Author Topic: HII - Huntington Ingalls Industries  (Read 3552 times)

stahleyp

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HII - Huntington Ingalls Industries
« on: April 08, 2011, 07:38:55 AM »
This was spun off recently from Northrop Grumman.

http://www.businessweek.com/news/2011-04-06/northrop-s-6-7-billion-spinoff-may-set-defense-trend.html

NOC's market cap comes in right under $20 billion. How can I calculate the market cap of HII? I looked at the Edgar forms, but can't find anything that looks reasonable.

The executive team seems to be compensated from the standpoint of capital appreciation. For instance, C. Michael Petters, President and CEO has a base salary of $900,000 with an annual bonus of up to 125% of base. In addition, he has RPSRs and RSRs of 108,433 and 60,240, respectively.

For the RPSRs, this is how they are set up

"The RPSR Terms provide that the RPSRs will vest based on the performance of the Company during the period of time from January 1, 2011 to December 31, 2013 (the “Performance Period”). Performance will be measured against operating margin criteria and free cash flow criteria that have been established by the Compensation Committee. Between 0% and 200% of the number of RPSRs subject to a particular award will vest based on actual Company performance during the Performance Period. To the extent that an RPSR vests, the holder will be entitled to receive from the Company an equivalent number of shares of the Company’s common stock, or, in the discretion of the Compensation Committee, cash of equivalent value at the time of vesting or a combination of shares of common stock and cash. RPSRs that vest will be paid in 2014. RPSRs subject to the award will terminate if the holder of the award ceases to be an employee of the Company or one of its subsidiaries before the end of the Performance Period, unless the holder’s employment terminates due to retirement, death or disability more than six months after the start of the Performance Period, in which case the holder will be entitled to prorated vesting at the end of the Performance Period of the portion of his or her RPSRs that would have vested based on Company performance at the end of the period had his or her employment continued through that time. "

So, if my understanding is correct, both can covert to common shares. If we combine 108,433 and 60,240 we get 168,673 shares at $38.71 would be valued at about $6.5 million, much, much more than his salary. With such a large share of total compensation, they have a real incentive to enhance shareholder value.

In addition, some of NOC's debt is being added to the spin off. As we all know, leverage can be bad or good, but it can certainly juice returns for a young spin off.

Disclosure: This is not within my circle of competence and I do not have a position. I was hoping some of the more experienced board members might shed some light on this idea. 
Paul


gfp

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Re: HII - Huntington Ingalls Industries
« Reply #1 on: April 08, 2011, 07:55:09 AM »
http://phx.corporate-ir.net/External.File?item=UGFyZW50SUQ9NDE4Njk3fENoaWxkSUQ9NDMxODk0fFR5cGU9MQ==&t=1

This is the road show presentation.  Market cap is 48.8 million shares * 38.65 -->  ~$1.9 Billion

stahleyp

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Re: HII - Huntington Ingalls Industries
« Reply #2 on: April 08, 2011, 08:58:18 AM »
Thanks for that.

The presentation left a bit too be desired. I don't like the fact that management is espousing the virtues of EBITDA. A few years ago, Buffett warned about management who uses EBITA for companies that are highly leveraged.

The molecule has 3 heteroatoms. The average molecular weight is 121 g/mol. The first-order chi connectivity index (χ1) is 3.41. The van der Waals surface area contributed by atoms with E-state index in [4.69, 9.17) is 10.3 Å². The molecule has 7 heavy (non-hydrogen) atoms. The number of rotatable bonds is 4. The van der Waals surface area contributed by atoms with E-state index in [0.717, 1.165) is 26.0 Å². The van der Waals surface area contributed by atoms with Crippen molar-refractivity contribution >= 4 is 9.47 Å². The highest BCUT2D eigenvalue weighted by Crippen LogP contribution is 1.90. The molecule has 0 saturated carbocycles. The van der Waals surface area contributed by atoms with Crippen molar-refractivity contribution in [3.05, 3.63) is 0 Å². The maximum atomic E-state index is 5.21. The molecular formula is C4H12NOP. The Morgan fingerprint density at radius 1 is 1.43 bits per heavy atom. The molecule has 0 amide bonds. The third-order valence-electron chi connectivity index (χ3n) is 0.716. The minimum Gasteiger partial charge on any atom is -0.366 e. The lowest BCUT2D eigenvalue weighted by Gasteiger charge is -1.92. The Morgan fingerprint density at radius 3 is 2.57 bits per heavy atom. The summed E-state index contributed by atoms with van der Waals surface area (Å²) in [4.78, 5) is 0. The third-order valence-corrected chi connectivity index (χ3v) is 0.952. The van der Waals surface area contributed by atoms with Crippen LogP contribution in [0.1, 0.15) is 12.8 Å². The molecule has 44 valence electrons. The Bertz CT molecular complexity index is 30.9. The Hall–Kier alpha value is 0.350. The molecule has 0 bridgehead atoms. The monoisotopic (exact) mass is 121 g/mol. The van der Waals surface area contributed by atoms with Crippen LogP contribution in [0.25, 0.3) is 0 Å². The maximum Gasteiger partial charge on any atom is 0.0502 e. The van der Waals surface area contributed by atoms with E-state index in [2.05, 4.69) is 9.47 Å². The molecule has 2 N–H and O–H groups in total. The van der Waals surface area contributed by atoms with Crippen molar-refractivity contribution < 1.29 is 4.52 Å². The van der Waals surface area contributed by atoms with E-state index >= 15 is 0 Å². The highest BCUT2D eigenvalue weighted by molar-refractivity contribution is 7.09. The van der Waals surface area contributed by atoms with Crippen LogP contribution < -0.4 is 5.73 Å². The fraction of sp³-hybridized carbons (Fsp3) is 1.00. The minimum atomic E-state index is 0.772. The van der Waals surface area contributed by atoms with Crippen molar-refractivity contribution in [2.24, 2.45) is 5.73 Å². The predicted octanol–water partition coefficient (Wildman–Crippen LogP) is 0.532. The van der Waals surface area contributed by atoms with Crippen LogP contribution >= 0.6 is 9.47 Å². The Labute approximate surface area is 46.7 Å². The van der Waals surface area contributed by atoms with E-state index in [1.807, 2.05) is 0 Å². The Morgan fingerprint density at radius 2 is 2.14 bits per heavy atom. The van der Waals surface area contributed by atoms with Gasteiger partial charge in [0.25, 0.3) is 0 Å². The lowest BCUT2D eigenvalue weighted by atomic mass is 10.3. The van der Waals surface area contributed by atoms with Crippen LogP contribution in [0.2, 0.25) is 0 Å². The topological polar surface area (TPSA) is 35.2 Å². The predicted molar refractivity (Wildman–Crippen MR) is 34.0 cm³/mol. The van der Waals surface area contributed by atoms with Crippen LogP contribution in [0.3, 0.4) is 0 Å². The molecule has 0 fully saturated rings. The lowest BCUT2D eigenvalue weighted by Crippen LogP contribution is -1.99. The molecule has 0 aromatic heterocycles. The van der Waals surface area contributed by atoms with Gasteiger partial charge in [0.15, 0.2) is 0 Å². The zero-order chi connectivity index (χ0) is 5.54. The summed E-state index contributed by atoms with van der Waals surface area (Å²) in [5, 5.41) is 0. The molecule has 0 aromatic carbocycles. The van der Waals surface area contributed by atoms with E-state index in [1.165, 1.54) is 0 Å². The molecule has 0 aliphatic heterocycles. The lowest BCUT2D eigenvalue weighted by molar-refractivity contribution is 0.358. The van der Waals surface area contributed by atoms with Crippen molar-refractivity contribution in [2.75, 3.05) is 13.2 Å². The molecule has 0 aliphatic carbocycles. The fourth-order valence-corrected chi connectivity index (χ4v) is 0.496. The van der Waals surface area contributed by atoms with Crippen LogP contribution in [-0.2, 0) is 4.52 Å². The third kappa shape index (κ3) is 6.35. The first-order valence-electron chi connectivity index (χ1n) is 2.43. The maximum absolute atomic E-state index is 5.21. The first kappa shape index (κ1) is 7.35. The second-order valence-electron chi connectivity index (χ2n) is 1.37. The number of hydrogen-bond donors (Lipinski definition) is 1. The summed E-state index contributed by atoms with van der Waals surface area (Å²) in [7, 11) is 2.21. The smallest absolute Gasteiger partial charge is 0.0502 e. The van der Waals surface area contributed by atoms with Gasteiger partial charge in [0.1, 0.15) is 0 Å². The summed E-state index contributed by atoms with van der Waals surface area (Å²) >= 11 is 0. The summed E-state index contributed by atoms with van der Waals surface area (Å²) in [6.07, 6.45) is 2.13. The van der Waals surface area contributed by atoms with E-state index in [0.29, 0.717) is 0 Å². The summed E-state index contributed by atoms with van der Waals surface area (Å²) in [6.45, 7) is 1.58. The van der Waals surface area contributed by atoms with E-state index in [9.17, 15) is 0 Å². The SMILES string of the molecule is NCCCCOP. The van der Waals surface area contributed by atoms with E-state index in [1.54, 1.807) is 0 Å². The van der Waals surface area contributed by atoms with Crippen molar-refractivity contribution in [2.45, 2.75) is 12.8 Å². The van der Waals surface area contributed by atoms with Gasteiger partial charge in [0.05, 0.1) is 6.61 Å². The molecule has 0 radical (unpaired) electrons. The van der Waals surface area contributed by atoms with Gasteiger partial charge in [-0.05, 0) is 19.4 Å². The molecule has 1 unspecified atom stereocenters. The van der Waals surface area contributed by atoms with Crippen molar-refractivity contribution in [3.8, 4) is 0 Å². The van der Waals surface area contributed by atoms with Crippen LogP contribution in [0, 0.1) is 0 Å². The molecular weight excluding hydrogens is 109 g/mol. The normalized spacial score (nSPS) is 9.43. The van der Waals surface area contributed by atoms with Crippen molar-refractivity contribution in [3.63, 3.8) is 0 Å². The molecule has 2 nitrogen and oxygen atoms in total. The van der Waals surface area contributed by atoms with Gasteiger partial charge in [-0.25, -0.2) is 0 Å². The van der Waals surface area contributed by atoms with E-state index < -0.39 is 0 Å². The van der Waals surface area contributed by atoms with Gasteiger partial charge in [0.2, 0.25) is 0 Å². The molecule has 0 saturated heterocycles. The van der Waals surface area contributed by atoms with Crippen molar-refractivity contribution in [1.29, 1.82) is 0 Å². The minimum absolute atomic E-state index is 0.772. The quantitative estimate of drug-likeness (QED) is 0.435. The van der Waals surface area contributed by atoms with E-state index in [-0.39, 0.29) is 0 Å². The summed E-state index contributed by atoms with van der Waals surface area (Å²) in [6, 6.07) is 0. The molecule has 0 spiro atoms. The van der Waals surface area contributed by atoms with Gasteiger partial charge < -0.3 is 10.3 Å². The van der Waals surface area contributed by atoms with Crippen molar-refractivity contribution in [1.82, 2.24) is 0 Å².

Paul

handycap5

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Re: HII - Huntington Ingalls Industries
« Reply #3 on: April 08, 2011, 12:55:05 PM »
Would someone who is doing work on this please comment on the gross pension and related liabilities?  The large gross liability related to the market cap makes me nervous that the pensioners could end up owning the company in a significant downturn.  But perhaps there is a shift to the government of the pension liabilities through CAS accounting and related contracts. Appreciate your work. 

oddballstocks

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Re: HII - Huntington Ingalls Industries
« Reply #4 on: April 15, 2011, 07:52:37 PM »
Hey,

    I ended up looking into HII and buying.  When I first took a look at the company my first impression is this is something I'd never want to invest in, but after spending a lot more time understanding their business and position my opinion changed.  I think this is a classic LBO scenario, there is a small amount of equity, so any increase in earnings is significantly leveraged to the shareholder.
    What I find interesting is if you just work off the spin-off filing net doesn't look that good, but if you pair that with the presentation I think it's favorable.  If the company is able to achieve 5% cost savings on the same revenue they could earn $6 in 2011.  While this sounds wild I don't think it's unreasonable, management has indicated as much in their presentation.
     As to the leverage, it scared me initially as well, I'm a net-net type of investor, and I hate encumbered assets.  But with HII the revenue is as guaranteed as you can get in the business world. 
     I did a bigger writeup of my thoughts on my blog:  http://oddballstocks.blogspot.com/2011/04/is-huntington-ingalls-cheap.html

     Thoughts are appreciated!
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jay21

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Re: HII - Huntington Ingalls Industries
« Reply #5 on: December 04, 2012, 06:15:08 PM »
Forgot to bump this for the last quarter.  Capital being returned to investors earlier than expected.  $150m buyback authorized on a ~2b market cap.  Also a very small dividend announced.
@jay_21_